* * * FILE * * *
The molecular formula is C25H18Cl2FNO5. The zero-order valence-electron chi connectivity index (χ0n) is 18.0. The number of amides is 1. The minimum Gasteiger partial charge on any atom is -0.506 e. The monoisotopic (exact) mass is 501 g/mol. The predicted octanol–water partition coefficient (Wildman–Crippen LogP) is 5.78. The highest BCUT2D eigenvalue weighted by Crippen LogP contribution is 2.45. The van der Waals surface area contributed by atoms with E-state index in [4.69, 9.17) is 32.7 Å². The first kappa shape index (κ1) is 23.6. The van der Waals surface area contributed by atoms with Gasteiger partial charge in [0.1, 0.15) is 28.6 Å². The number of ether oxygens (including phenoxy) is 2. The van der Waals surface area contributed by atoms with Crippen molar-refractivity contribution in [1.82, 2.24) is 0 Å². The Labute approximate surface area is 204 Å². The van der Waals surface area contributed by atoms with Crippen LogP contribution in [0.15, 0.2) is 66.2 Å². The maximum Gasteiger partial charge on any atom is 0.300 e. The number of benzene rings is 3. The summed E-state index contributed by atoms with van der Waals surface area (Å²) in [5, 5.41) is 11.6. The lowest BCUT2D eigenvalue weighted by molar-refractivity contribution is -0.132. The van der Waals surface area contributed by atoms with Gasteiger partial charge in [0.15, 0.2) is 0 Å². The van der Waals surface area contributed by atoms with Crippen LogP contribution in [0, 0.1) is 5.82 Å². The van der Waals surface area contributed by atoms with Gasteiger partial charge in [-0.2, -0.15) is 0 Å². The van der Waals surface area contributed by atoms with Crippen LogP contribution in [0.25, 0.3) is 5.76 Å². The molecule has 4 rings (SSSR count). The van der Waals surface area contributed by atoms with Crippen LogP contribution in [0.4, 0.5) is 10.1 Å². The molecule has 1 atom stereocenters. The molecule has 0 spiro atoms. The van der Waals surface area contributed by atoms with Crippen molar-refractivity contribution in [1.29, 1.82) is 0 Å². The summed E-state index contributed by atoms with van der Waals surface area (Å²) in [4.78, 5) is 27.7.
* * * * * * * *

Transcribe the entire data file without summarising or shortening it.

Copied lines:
The molecular formula is C25H18Cl2FNO5. The zero-order valence-electron chi connectivity index (χ0n) is 18.0. The number of amides is 1. The minimum Gasteiger partial charge on any atom is -0.506 e. The monoisotopic (exact) mass is 501 g/mol. The predicted octanol–water partition coefficient (Wildman–Crippen LogP) is 5.78. The highest BCUT2D eigenvalue weighted by Crippen LogP contribution is 2.45. The van der Waals surface area contributed by atoms with E-state index in [4.69, 9.17) is 32.7 Å². The first kappa shape index (κ1) is 23.6. The van der Waals surface area contributed by atoms with Gasteiger partial charge in [0.1, 0.15) is 28.6 Å². The number of ether oxygens (including phenoxy) is 2. The van der Waals surface area contributed by atoms with Crippen molar-refractivity contribution in [1.82, 2.24) is 0 Å². The Labute approximate surface area is 204 Å². The van der Waals surface area contributed by atoms with Crippen LogP contribution in [0.15, 0.2) is 66.2 Å². The maximum Gasteiger partial charge on any atom is 0.300 e. The number of benzene rings is 3. The summed E-state index contributed by atoms with van der Waals surface area (Å²) in [5, 5.41) is 11.6. The lowest BCUT2D eigenvalue weighted by molar-refractivity contribution is -0.132. The van der Waals surface area contributed by atoms with Gasteiger partial charge in [0.15, 0.2) is 0 Å². The van der Waals surface area contributed by atoms with Crippen LogP contribution in [0, 0.1) is 5.82 Å². The van der Waals surface area contributed by atoms with Gasteiger partial charge in [-0.2, -0.15) is 0 Å². The van der Waals surface area contributed by atoms with Crippen LogP contribution in [0.25, 0.3) is 5.76 Å². The molecule has 4 rings (SSSR count). The van der Waals surface area contributed by atoms with Crippen LogP contribution in [0.4, 0.5) is 10.1 Å². The molecule has 1 atom stereocenters. The molecule has 0 spiro atoms. The van der Waals surface area contributed by atoms with Crippen molar-refractivity contribution in [1.29, 1.82) is 0 Å². The summed E-state index contributed by atoms with van der Waals surface area (Å²) in [4.78, 5) is 27.7.